A pedagogical introduction to the topic and how you get beyond the free, noninteracting electrons is given in Chapters 6,7 and 9 of Kittel's Introduction to solid state physics, and a more advanced treatment is in the first half of the canonical Solid state physics by Ashcroft and Mermin.

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  • $\begingroup$ Thanks, although it is not exactly what I expected, it is enlightening. Do you have some reference, where one can get some more complete picture? Like, relation of spatial and momentum picture, or something about 'hard' compressibility. ? $\endgroup$ – jaromrax Apr 10 '17 at 7:39
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    $\begingroup$ @jaromrax I made an edit to the answer which should be exhaustive enough. Of course, these are only quick estimates and to be able to compare with experiments you have to go at least to the approximation of an ideal electron gas in a periodic potential. $\endgroup$ – Void Apr 12 '17 at 12:37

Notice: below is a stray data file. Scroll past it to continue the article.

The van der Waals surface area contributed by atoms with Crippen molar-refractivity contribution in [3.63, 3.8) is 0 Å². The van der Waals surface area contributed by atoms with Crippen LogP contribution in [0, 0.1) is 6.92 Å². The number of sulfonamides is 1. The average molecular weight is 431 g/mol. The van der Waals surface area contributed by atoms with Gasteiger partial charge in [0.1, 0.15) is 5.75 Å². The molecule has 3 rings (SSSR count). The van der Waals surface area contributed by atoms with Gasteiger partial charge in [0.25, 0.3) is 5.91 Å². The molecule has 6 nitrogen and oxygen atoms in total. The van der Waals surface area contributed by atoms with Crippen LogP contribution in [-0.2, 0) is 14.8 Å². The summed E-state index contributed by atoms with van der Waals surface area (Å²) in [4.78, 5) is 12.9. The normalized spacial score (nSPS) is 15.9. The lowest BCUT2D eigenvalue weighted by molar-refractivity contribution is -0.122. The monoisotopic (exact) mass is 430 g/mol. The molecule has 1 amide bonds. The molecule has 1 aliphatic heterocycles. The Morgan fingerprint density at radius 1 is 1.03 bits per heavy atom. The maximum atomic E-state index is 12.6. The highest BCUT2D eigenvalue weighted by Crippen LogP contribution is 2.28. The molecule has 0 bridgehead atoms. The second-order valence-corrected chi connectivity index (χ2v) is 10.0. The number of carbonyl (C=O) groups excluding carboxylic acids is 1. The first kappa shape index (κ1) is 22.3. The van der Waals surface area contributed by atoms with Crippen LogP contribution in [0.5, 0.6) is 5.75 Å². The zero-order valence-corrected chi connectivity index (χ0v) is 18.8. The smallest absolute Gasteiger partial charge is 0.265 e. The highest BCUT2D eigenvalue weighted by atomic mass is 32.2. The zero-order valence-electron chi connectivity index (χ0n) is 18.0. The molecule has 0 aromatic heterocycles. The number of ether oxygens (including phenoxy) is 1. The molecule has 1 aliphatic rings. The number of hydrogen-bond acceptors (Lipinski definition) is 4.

• $\begingroup$ Thanks for the effort. It is not the answer to my question, maybe there is no answer to it at all. I liked hearing about compressibility of metals, and reference to books. I appreciate it and assign the bounty. $\endgroup$ – jaromrax Apr 12 '17 at 13:19
  • $\begingroup$ @jaromrax Oh, I see, I had not noticed your edit. The point of induced electron capture in neutron stars is not really the degeneracy of electrons, but simply the heightened overlap of electrons and nuclei. In fact, the condition that the wave-packets of protons and electrons significantly overlap is the basis of the estimate of the neutron-star densities. Degeneracy just tells us that there will be a typical energy of the electrons essentially independent of the temperature. $\endgroup$ – Void Apr 12 '17 at 21:22